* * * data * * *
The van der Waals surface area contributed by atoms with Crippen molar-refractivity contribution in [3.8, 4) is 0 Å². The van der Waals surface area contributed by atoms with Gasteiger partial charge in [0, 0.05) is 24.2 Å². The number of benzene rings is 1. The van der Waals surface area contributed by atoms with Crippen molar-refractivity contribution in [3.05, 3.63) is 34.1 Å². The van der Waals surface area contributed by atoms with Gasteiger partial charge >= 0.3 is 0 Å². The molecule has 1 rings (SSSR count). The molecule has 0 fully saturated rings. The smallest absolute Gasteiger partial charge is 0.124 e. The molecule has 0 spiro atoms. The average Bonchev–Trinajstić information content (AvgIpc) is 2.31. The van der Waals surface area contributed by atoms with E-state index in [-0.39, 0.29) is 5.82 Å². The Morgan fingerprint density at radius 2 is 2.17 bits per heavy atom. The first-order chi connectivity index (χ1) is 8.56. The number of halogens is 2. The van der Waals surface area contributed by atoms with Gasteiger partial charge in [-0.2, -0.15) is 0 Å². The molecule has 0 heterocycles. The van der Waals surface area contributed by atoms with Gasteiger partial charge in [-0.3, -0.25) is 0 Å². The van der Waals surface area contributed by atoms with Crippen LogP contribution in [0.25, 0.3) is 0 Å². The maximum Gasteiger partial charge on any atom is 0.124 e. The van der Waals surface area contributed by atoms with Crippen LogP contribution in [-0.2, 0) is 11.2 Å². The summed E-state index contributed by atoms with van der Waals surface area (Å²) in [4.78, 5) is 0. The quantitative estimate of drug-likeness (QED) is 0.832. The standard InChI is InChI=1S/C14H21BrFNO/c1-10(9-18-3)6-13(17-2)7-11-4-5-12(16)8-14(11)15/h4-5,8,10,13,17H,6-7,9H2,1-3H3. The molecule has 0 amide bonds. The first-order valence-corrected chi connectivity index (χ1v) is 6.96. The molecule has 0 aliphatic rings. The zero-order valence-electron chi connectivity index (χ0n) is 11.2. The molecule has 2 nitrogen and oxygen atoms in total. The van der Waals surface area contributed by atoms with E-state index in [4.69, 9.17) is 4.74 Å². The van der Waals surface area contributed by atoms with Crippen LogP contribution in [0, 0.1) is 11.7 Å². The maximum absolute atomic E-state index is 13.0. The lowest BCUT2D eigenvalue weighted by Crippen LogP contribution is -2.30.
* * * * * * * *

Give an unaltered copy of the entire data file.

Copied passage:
The van der Waals surface area contributed by atoms with Crippen molar-refractivity contribution in [3.8, 4) is 0 Å². The van der Waals surface area contributed by atoms with Gasteiger partial charge in [0, 0.05) is 24.2 Å². The number of benzene rings is 1. The van der Waals surface area contributed by atoms with Crippen molar-refractivity contribution in [3.05, 3.63) is 34.1 Å². The van der Waals surface area contributed by atoms with Gasteiger partial charge >= 0.3 is 0 Å². The molecule has 1 rings (SSSR count). The molecule has 0 fully saturated rings. The smallest absolute Gasteiger partial charge is 0.124 e. The molecule has 0 spiro atoms. The average Bonchev–Trinajstić information content (AvgIpc) is 2.31. The van der Waals surface area contributed by atoms with E-state index in [-0.39, 0.29) is 5.82 Å². The Morgan fingerprint density at radius 2 is 2.17 bits per heavy atom. The first-order chi connectivity index (χ1) is 8.56. The number of halogens is 2. The van der Waals surface area contributed by atoms with Gasteiger partial charge in [-0.2, -0.15) is 0 Å². The molecule has 0 heterocycles. The van der Waals surface area contributed by atoms with Gasteiger partial charge in [-0.3, -0.25) is 0 Å². The van der Waals surface area contributed by atoms with Crippen LogP contribution in [0.25, 0.3) is 0 Å². The maximum Gasteiger partial charge on any atom is 0.124 e. The van der Waals surface area contributed by atoms with Crippen LogP contribution in [-0.2, 0) is 11.2 Å². The summed E-state index contributed by atoms with van der Waals surface area (Å²) in [4.78, 5) is 0. The quantitative estimate of drug-likeness (QED) is 0.832. The standard InChI is InChI=1S/C14H21BrFNO/c1-10(9-18-3)6-13(17-2)7-11-4-5-12(16)8-14(11)15/h4-5,8,10,13,17H,6-7,9H2,1-3H3. The molecule has 0 amide bonds. The first-order valence-corrected chi connectivity index (χ1v) is 6.96. The molecule has 0 aliphatic rings. The zero-order valence-electron chi connectivity index (χ0n) is 11.2. The molecule has 2 nitrogen and oxygen atoms in total. The van der Waals surface area contributed by atoms with E-state index in [4.69, 9.17) is 4.74 Å². The van der Waals surface area contributed by atoms with Crippen LogP contribution in [0, 0.1) is 11.7 Å². The maximum absolute atomic E-state index is 13.0. The lowest BCUT2D eigenvalue weighted by Crippen LogP contribution is -2.30.